It sounds a bit like a VW 4×4, but this Tuareg adventure bike from Aprilia is a little more trail ready. Is it the ideal all-road tourer for NZ?
After being thrilled by Aprilia’s RS 660 and Tuono twins, you just knew that an adventure bike based on that firecracker of an engine was going to be a winner. And it really is, being nearly ideal for Kiwi explorers.
The original Tuareg launched in 1985 and was a Dakar race replica. Production ended in 1994. We guess the fact that they have reprised it now is because they have a stellar 659cc engine available.
For adventure bike work they’ve softened the top end and bulked out midrange torque, such that its peak of 70Nm now arrives at 6500rpm instead of 8500rpm. Three-quarters of that is on hand from 3000rpm, meaning you can commute and lane split sweetly in the 2500-3000rpm zone. Those bulked out mids work well out of town too but this engine spins so sweetly that sometimes you just want to let rip. Recall that this engine is based on the front cylinder bank of the RSV4, one of the killer great engines of recent times. LAMS buyers need not apply, if you’re wondering.
Anyhow, the new Tuareg, as you’re probably aware, is named after a famous VW SUV. Oh wait, different spelling, though both are named after a nomadic Saharan tribe. The styling is pretty cool, and it was evidently penned by the same guy who did Guzzi’s V85TT. This is better though, and the bike itself is in another league of more suitable for dual purpose work, crazily good on road and seemingly as handy off, thanks to its relatively reined-in wet weight of 206kg.
Ours wore banana yellow highlights (Acid Gold sounds sexier) and it looks smart with its standard fixed screen while bodywork is broad enough that you get some reasonable weather protection.
Yes, it’s tall but we’ve encountered worse. With a seat height of 860mm and no ability to lower that, this won’t fit everyone – I could barely swing a leg over but once aboard could balance astride it okay, feet flat. The seat is slim up front but it’s broader where your sit bones naturally fall. While there’s a reasonable amount of foam padding, we could only manage about an hour’s stint at a time.
This has a relaxed riding position with the high and wide bars, low(ish) set pegs and oodles of suspension travel, 240mm overall. It’s that extra travel that affords it a plush ride quality on road. Up front the 43mm Kayaba USD forks have full adjustability. We dialed them back a click each side from maximum, while at the rear preload can be easily changed thanks to the provision of a remote knurled knob. No tweaks needed there.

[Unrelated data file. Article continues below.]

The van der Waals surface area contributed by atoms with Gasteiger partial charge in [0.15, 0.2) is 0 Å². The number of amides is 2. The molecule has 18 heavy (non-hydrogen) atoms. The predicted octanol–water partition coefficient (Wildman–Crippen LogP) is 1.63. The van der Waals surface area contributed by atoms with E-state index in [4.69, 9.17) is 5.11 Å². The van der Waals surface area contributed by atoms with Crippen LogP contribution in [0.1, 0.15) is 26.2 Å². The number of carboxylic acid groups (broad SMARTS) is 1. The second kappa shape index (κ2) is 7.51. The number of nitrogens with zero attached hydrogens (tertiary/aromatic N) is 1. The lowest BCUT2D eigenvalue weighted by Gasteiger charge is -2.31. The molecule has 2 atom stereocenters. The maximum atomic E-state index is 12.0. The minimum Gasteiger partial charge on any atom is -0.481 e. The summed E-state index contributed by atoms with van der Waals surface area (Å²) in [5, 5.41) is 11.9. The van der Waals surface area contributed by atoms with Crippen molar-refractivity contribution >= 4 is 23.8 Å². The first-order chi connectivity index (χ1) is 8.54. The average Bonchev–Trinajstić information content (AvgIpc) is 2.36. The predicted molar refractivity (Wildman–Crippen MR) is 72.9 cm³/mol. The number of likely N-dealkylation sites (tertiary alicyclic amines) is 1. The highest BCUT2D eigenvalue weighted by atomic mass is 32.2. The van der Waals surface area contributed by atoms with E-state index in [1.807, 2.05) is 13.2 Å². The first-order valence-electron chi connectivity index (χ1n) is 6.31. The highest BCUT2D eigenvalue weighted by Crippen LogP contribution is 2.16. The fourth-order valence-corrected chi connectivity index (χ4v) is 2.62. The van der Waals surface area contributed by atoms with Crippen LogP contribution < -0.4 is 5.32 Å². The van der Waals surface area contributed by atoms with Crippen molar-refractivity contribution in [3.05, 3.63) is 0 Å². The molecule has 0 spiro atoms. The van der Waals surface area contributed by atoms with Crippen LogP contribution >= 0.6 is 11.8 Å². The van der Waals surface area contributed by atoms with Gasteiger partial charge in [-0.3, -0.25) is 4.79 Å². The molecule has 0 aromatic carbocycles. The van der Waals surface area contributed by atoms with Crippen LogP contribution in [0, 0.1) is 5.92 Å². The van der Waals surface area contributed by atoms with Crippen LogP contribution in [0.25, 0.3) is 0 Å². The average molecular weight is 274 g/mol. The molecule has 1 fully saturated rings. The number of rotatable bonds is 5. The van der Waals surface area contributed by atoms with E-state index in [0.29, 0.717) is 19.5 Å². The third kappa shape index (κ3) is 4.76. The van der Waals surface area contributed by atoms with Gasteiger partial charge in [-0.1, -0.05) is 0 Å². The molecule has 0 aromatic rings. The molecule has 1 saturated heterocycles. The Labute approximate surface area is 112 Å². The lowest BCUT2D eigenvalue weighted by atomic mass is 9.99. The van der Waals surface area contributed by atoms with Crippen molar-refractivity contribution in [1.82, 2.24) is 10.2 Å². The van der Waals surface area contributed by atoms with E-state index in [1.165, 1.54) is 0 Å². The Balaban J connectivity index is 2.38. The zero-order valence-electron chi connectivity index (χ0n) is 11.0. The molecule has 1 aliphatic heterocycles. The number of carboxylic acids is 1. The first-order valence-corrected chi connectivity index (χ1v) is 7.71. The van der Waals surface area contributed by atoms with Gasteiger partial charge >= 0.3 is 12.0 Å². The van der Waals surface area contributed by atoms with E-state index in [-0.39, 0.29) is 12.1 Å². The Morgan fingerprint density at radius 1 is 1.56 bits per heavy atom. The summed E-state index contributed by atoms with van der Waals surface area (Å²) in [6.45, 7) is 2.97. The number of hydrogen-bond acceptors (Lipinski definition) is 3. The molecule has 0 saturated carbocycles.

Despite its height this is sufficiently light that pulling it up off its stylish aluminium side stand is no chore. The frame is steel, and the engine is a stressed member, in part explaining the low wet weight.
To the ride then. Climb aboard, fire it up and the parallel twin mill growls into action. It’s a known quantity this, apart from the retune which seems strongest in the Explore ride mode. Because it’s detuned and heavier by about 20kg, this can’t match Tuono or RS 660 for performance, and the Pirelli Scorpion rubber doesn’t help it off the line as quickly either. But it still hits 100 in four seconds flat, an overtake requiring 2.4sec. That’s only 0.3sec slower to 100 than the Tuono 660 and 0.6sec down for the 80-120. In other words, plenty fast enough for your day-to-day needs.
This is producing 85 per cent of peak torque at 100km/h, roughly 4500rpm, with 5000rpm an indicated 110. So it is perfectly relaxed at highway speeds, with few vibes and clear mirrors that only show what’s behind rather than elbows and clothing. Fuel use is handy, typically in the low fours (rated overall at 4.0L/100km), though it drinks more 95ULP than its road-oriented sibs, being taller, heavier and shorter geared, along with that fixed upright screen. The latter is handy for keeping the weather at bay, though doesn’t provide quite enough cover to ride visor up. There’s some wind noise off the top of the screen too. A touring item is on offer, as are bags and a centrestand.
Tuareg 660 runs a skinny 21-incher up front with spoked rims, and an 18-inch rear with a 150/70 tyre. This is amongst the best handling of the ADVs available at present. On tarmac it tips in virtually by just loading the pegs, and applying gentle bar pressure. It’s such a joy to ride through twisty sections of road, within the limits of its rubber. Like its 660 sibs, this feels lightweight, despite being a tick over 200kg. A lovely natural open riding position adds to both comfort and ride enjoyment, as does a wide lock for easy turnarounds.
Unlike the RS 660, this doesn’t feature radial brakes but they’re up to the task regardless, aided by an adjustable lever. There’s minimal dive under heavy braking too. IMU-based cornering ABS is a non-starter here. A quickshifter is an option but we wouldn’t bother as the standard box is cracking, smooth shifting and neutral is always easy to locate. Cruise is likewise effective in operation.
The most annoying aspect to this bike? It’s way too easy to knock the high beam switch inadvertently with your left hand. Can’t think of much else on the deficit side of things.
As to middleweight rivals, there’s a host at them, my value pick being the Moto Morini X-Cape kicking off at around the $13k mark. The Tuareg ($21,490) is more expensive than Yamaha’s Tenere 700 at just under $18k, and these two are line-ball in many ways. On road the Aprilia is lighter on its feet, faster in the turn and its suspension is classier. It’s a shade quicker too and is arguably worth the extra.
Tuareg is the third offering from Aprilia with this 660 engine, and even detuned it’s still a remarkably good thing. The rest of the bike ain’t half bad either.
|Model||Aprilia Tuareg 660|
|Engine||659cc, liquid-cooled, |
fuel injected, IL2
|Transmission||6-speed, chain final drive|
|Safety systems||ABS, TC|